Translation? Subscribers. Lots of subscribers.
Which is where I need your help.
If you haven’t already, will you subscribe to my emails? Will you follow me on Facebook and Twitter?
Will you share this with all of your friends and help me get the message out? I would be most grateful.
And I will give gifts!  To sweeten the deal (although I know you would help a girl out anyway), I am going to give something away each week for the next four weeks. You can enter via the contest form below.
In the coming weeks, I will tell you more about my book so that you can know what I’ve been working on for so long.
Last of all, thank you.

First Giveaway

Crosses and Empty Tombs

To hear my blog post read aloud, just click the play button. If you’re reading this in an email, you may have to click here to hear the post on my site.

 

Crosses and empty tombs.
Cross
This is what life is made up of. Death and rebirth.
Life
Seeds that die in the ground in order to bloom glorious, winter death that must happen in order to burst into green, the dying to self that is the only way into joy.
Crosses and empty tombs.
Rembrandt
Empty Tomb
We are facing a couple of crosses in our family right now.
Really, just the possibility of crosses.
Although, as I sit quiet in candle-lit dark, it occurs to me that perhaps this waiting, this living in the possibility of a cross is, in itself, a cross.
What will I do when the cross looms large in my sight?
Where will I place these fears when all that crowds my vision is rough-hewn wood and sharp metal nails?
Will I continue to hope in the promise of an empty tomb at the end of the cross?
Death
I must. If I have to drop to my knees and beg God to help me, I must remember.
If I am to survive any cross, whether heavy or light, I must pray, I must fast, I must fling myself by any means possible into the hands of the One who bore the heaviest cross of all…the One who then emptied that tomb.
Jesus promised us crosses. We are to expect them. And He also promised us empty tombs in the end. It may not happen until the end, but He gave His word that He would make those tombs empty again.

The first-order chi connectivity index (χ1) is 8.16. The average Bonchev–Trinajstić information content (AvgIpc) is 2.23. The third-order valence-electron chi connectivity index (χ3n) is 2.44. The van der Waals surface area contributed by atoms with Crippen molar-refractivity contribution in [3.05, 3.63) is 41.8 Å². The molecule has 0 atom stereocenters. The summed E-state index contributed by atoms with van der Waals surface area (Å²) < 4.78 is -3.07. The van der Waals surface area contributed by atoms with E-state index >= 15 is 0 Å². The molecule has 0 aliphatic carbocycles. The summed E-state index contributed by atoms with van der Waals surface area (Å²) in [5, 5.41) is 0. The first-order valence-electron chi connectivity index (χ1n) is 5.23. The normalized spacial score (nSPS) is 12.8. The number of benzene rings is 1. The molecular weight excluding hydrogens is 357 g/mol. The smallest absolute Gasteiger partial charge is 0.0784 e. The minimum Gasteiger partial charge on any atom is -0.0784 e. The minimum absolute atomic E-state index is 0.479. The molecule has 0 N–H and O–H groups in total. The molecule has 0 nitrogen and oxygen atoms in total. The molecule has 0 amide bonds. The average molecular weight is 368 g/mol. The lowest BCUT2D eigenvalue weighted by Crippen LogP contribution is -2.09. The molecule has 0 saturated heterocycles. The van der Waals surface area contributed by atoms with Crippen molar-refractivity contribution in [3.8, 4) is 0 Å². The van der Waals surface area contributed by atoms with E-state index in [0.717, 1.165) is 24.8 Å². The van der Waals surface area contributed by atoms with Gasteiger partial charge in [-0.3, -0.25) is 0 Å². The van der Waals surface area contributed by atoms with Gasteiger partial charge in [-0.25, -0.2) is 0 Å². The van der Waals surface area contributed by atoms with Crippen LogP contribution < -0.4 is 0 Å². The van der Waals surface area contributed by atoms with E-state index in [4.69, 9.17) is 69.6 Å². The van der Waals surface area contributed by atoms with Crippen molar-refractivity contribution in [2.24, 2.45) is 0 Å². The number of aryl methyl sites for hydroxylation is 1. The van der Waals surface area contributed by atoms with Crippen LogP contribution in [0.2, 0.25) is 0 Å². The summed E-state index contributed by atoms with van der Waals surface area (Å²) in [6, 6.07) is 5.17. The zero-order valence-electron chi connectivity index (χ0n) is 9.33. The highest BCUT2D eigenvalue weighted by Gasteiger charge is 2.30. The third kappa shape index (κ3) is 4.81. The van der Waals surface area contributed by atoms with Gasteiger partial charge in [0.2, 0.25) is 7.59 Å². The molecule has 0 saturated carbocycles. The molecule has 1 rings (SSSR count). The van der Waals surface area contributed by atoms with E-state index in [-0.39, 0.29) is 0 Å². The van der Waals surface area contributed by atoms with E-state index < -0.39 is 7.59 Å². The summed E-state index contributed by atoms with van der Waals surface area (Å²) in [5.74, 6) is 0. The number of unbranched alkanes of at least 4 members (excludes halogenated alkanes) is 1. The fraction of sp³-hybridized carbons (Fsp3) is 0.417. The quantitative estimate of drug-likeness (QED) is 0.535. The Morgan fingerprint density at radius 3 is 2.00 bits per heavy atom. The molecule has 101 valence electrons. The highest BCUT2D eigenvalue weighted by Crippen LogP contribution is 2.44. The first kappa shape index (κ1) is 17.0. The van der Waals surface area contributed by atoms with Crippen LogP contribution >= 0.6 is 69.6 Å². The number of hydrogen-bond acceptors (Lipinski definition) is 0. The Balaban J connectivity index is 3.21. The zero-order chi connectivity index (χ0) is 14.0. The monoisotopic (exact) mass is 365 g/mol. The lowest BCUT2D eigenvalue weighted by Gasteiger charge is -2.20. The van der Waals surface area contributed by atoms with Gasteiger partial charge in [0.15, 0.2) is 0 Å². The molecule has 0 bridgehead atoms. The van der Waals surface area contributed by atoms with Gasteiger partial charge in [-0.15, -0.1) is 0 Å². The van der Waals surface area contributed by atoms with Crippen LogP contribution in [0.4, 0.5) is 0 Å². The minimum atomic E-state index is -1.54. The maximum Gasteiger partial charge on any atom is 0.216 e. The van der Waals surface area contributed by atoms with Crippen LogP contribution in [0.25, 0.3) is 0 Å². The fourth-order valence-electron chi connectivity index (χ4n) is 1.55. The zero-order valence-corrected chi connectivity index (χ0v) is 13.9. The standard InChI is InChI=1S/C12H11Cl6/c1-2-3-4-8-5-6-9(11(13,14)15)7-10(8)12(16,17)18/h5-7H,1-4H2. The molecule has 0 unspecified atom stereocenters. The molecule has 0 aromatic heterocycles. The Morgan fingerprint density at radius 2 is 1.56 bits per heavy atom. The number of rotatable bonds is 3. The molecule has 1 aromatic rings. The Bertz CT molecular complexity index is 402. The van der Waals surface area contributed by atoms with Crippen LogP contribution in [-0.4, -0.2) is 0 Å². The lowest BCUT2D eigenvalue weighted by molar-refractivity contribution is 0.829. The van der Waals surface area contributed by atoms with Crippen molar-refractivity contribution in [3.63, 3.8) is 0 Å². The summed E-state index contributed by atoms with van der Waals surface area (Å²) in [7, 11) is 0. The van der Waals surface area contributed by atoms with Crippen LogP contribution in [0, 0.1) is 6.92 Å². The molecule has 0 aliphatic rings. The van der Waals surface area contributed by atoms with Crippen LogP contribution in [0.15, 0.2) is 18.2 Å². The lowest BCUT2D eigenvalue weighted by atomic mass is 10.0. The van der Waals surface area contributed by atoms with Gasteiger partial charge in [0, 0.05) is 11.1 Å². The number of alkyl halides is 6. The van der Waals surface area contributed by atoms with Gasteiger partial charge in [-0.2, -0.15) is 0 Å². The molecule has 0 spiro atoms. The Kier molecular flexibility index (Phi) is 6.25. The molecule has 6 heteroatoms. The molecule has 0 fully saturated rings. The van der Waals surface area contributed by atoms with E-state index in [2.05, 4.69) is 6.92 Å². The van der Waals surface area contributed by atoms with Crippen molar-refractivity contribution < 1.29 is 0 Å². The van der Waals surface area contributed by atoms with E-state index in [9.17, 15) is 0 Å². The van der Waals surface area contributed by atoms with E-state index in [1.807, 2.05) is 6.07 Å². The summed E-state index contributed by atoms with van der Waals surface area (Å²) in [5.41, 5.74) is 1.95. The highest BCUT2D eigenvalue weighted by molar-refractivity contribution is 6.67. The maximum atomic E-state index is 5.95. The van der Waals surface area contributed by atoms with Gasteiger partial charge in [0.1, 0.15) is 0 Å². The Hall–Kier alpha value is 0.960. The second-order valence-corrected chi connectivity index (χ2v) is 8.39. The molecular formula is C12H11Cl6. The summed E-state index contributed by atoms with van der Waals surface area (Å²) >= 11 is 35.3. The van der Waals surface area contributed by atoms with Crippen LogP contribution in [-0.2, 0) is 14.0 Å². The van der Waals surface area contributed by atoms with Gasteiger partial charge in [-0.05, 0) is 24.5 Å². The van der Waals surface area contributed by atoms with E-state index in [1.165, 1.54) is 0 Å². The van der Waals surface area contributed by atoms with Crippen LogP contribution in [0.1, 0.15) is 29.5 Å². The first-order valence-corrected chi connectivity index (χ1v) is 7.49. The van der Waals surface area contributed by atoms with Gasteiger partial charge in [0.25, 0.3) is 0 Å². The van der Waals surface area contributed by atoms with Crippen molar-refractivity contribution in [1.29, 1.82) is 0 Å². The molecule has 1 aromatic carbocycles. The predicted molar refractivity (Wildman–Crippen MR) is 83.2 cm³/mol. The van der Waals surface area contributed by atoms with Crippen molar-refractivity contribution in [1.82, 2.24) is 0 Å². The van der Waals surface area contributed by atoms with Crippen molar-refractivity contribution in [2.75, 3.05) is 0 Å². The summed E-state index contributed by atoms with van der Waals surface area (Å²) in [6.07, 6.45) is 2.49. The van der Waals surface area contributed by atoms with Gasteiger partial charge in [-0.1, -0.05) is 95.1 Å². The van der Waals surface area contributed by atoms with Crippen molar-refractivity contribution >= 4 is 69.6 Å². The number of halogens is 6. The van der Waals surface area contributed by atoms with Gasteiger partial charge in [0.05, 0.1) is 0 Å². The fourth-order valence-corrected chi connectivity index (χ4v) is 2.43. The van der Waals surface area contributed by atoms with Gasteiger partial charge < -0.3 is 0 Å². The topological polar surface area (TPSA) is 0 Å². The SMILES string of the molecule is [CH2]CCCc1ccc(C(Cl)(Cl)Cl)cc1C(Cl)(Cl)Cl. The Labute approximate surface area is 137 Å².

So I must remember. I must remember that God broke into time to show us that the empty tomb will always follow the cross.
I must remember the times in my own story when God brought an empty tomb after a cross.
Hope
When I cannot see beyond my cross, when I cannot trust on my own, I must look to Jesus who proved that His power and love are strong enough to bring forth an empty tomb after every single cross.
I must remember
and hope.
Crosses and empty tombs. They always go hand in hand.
Lord, we pray we never find ourselves without hope, without a glimpse of the empty tomb each time we happen upon a cross. Help us begin our daily journey expecting both crosses and empty tombs and rejoicing when we encounter either because we know you are with us. Amen. ~ from the Book of Common Prayer

Art credit: The Three Crosses by Rembrandt; Empty Tomb ink drawing from Catholic Hymns, 1860

He Has Made Promises

I lost a friend this week.
Jenna
Jenna After Prom
In high school, she was one of my best friends. We played and sang together. We did show choir and musicals together. We volunteered together. We even had secret names for each other. (Yes, we still did that in high school. We were nerds.) I got to be a part of her life when she was baptized. We lost touch over the years, but I still loved her.
Jenna Showchoir
I’ve lost three friends over the past year and a half. This weighs heavy on me.
There is nothing that makes this okay. Jesus Himself wept at the death of His friend.
Death and pain, sorrow and grief. These are not how life was created to be.
There is nothing that makes this okay. Only one thing makes this bearable.
Our God.
He has made promises to us that He will make it turn out all right in the end. He has made promises to us that when we see Him face to face, all the horror that came before will seem as insubstantial as a morning mist blown away by the rising sun. He has made promises to us that He will remain with us and in us until that beautiful day arrives.
How do I know He will keep His promises?
I know because God loves us enough to put on skin and come down to live with us, to suffer for us, to die for us. I know because God has enough power to rise from the dead and conquer death for all time.
He loves us enough and He has power enough.
I don’t know why God didn’t put it all right from the beginning. I don’t begin to understand why He places so much importance on human freedom of choice or why our sin and redemption are so closely intertwined with creation itself.
But I know He keeps His promises and I know that His promises are beautiful beyond imagining.
And for that I will trust Him.
Jenna Graduation
This one’s for you, Jenna. Until we meet again.

To hear my blog post read aloud, just click the play button. If you’re reading this in an email, you may have to click here to hear the post on my site.